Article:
Palm surgery to fix fortune - latest craze

Palm reading is an ancient practice that predicts a person's fortune.Photo / Thinkstock
Palm reading is an ancient practice that predicts a person's fortune.Photo / Thinkstock

People who aren't happy with the fortune that their palm predicts are opting to have it surgically altered in a bid to improve their future.

The drastic surgery, on the rise in Japan, is performed with an electric scalpel which burns the flesh leaving a semi-permanent scar.

A report on The Daily Beast found that between January 2011 and May this year, 37 palm plastic surgeries have been performed at one clinic in Japan.

Shonan Beauty Clinic offers the surgery for NZ$1820 but no longer advertises the treatment because they couldn't keep up with demand.

Dr Matsuoka, who has performed 20 of the operations, told The Daily Beast: "If you try to create a palm line with a laser, it heals, and it won't leave a clear mark.

"You have to use the electric scalpel and make a shaky incision on purpose, because palm lines are never completely straight.

"If you don't burn the skin and just use a plain scalpel, the lines don't form. It's not a difficult surgery, but it has to be done right."

The procedure usually takes 10 to 15 minutes and can include between 5 to 10 lines being on the palm being altered.

Some patients use a marker pen to show the surgeon which lines they want extending prior to surgery.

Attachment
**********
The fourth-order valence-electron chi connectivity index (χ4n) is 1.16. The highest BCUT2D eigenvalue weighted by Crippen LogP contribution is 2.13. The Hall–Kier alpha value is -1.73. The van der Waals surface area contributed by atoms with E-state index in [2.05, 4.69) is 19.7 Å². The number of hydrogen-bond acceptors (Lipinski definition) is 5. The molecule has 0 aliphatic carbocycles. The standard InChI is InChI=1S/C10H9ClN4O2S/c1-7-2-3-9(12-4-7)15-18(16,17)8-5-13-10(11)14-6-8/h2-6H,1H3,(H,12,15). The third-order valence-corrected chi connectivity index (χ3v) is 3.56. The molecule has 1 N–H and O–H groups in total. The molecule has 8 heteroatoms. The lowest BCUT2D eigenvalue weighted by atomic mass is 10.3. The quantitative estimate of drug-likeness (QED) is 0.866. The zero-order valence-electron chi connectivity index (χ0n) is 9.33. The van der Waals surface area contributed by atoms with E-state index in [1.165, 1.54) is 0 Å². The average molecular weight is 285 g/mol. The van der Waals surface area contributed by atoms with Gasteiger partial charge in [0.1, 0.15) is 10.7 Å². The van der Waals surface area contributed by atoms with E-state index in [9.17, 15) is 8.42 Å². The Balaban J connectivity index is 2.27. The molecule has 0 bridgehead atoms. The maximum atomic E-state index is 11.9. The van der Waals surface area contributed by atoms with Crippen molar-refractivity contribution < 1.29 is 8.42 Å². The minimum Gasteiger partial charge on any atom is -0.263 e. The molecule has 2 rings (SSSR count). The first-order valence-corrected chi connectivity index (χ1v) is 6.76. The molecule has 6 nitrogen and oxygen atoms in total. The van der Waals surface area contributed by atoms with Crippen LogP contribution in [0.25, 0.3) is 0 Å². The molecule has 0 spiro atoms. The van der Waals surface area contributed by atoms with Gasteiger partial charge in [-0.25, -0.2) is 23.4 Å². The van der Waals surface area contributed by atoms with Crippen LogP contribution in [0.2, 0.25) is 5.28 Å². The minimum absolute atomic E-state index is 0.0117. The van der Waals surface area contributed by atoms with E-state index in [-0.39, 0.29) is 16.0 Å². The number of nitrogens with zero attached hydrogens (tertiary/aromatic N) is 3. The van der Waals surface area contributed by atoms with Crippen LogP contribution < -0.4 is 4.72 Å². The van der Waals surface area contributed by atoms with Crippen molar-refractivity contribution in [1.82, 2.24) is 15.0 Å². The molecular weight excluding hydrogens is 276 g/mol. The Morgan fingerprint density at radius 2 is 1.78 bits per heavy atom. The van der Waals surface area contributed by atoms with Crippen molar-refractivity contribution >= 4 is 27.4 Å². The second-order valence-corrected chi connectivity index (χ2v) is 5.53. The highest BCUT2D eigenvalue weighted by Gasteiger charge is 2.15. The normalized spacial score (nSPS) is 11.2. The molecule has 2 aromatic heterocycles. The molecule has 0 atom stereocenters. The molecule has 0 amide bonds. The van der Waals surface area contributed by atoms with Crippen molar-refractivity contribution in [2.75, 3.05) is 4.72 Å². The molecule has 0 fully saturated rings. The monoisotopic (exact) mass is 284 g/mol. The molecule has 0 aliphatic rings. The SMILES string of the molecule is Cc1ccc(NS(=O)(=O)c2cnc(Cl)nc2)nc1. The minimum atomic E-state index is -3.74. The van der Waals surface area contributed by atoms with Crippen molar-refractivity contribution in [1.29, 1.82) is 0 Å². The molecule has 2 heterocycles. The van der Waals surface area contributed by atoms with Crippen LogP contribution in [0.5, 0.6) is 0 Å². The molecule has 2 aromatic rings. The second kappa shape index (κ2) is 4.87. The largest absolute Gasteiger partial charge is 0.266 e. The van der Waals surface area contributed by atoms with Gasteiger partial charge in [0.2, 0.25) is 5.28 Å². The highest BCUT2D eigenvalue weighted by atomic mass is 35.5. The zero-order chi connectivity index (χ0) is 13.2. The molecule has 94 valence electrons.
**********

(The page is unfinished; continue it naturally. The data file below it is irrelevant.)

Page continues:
It takes around a month for the wounds to heal and for the new palm lines to form.

Most of the patients are thirty-something men and women who have a predilection for fortune-telling.

Whilst men want their money line or success line extending, women want their love/marriage line lengthening.

Some women don't even have a marriage line and believe that because of this, they won't find love.

Others do have a marriage line but seek another one because they believe their first one appeared too early and they missed their chance.

But does it work?

Dr Matsuoka gave one woman a wedding line and soon after she wrote to him saying she had married.

Two other patients won the lottery after he extended their fortune lines.

Despite these success stories, Dr Matsuoka isn't, however, sure how effective the surgery really is and believes there may be a placebo effect.

"If people think they'll be lucky, sometimes they become lucky. And it's not like the palm lines are really written in stone - they're basically wrinkles," he says.

He explains that lines do change with time and even the way people use their hands can change them.

Some palmisters reportedly suggest that their clients who don't want to undergo the surgery can draw the lines on their hands themselves to change their fortune.

Subodh Gupta, a London-based palm reader, says the surgery is futile.

"I read about this surgery and I was very surprised.

"Even by having surgery, the lines cannot be changed.

"If you want to improve your fortune, take physical actions. So if you want greater health, do some exercise.

"I have seen people's health lines change after six months of yoga."

Dr Yannis Alexandrides, founder, director and head of practice and surgical at a London clinic, issued a strong warning about the procedure.

"It is possible to have complications from this type of surgery such as infection and painful neuromas which can create a source of irritation.

"The placebo effect could positively change somebody's attitude but it is not enough to justify unnecessary surgical intervention.

"Try a lucky charm maybe."

Graphic: www.nzherald.co.nz

- DAILY MAIL

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